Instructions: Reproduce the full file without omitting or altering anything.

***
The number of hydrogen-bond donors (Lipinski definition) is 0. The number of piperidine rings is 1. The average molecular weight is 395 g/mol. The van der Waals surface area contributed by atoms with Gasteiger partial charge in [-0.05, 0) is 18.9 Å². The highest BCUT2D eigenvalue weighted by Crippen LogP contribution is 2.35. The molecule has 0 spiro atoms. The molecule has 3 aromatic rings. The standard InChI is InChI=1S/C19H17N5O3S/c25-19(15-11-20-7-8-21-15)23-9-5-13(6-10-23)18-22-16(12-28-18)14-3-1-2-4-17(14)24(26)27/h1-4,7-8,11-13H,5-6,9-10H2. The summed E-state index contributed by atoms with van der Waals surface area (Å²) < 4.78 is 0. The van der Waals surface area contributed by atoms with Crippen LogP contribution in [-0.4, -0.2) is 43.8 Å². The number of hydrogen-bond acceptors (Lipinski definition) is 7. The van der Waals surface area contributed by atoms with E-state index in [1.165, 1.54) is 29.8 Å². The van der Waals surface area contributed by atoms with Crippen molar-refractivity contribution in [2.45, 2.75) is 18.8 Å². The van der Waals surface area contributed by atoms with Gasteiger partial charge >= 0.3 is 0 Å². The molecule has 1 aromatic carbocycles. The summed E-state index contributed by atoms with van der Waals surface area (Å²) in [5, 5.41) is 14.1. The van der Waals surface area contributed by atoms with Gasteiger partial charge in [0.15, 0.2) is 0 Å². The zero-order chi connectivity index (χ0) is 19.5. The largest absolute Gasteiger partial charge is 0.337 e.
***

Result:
The number of hydrogen-bond donors (Lipinski definition) is 0. The number of piperidine rings is 1. The average molecular weight is 395 g/mol. The van der Waals surface area contributed by atoms with Gasteiger partial charge in [-0.05, 0) is 18.9 Å². The highest BCUT2D eigenvalue weighted by Crippen LogP contribution is 2.35. The molecule has 0 spiro atoms. The molecule has 3 aromatic rings. The standard InChI is InChI=1S/C19H17N5O3S/c25-19(15-11-20-7-8-21-15)23-9-5-13(6-10-23)18-22-16(12-28-18)14-3-1-2-4-17(14)24(26)27/h1-4,7-8,11-13H,5-6,9-10H2. The summed E-state index contributed by atoms with van der Waals surface area (Å²) < 4.78 is 0. The van der Waals surface area contributed by atoms with Crippen LogP contribution in [-0.4, -0.2) is 43.8 Å². The number of hydrogen-bond acceptors (Lipinski definition) is 7. The van der Waals surface area contributed by atoms with E-state index in [1.165, 1.54) is 29.8 Å². The van der Waals surface area contributed by atoms with Crippen molar-refractivity contribution in [2.45, 2.75) is 18.8 Å². The van der Waals surface area contributed by atoms with Gasteiger partial charge >= 0.3 is 0 Å². The molecule has 1 aromatic carbocycles. The summed E-state index contributed by atoms with van der Waals surface area (Å²) in [5, 5.41) is 14.1. The van der Waals surface area contributed by atoms with Gasteiger partial charge in [0.15, 0.2) is 0 Å². The zero-order chi connectivity index (χ0) is 19.5. The largest absolute Gasteiger partial charge is 0.337 e.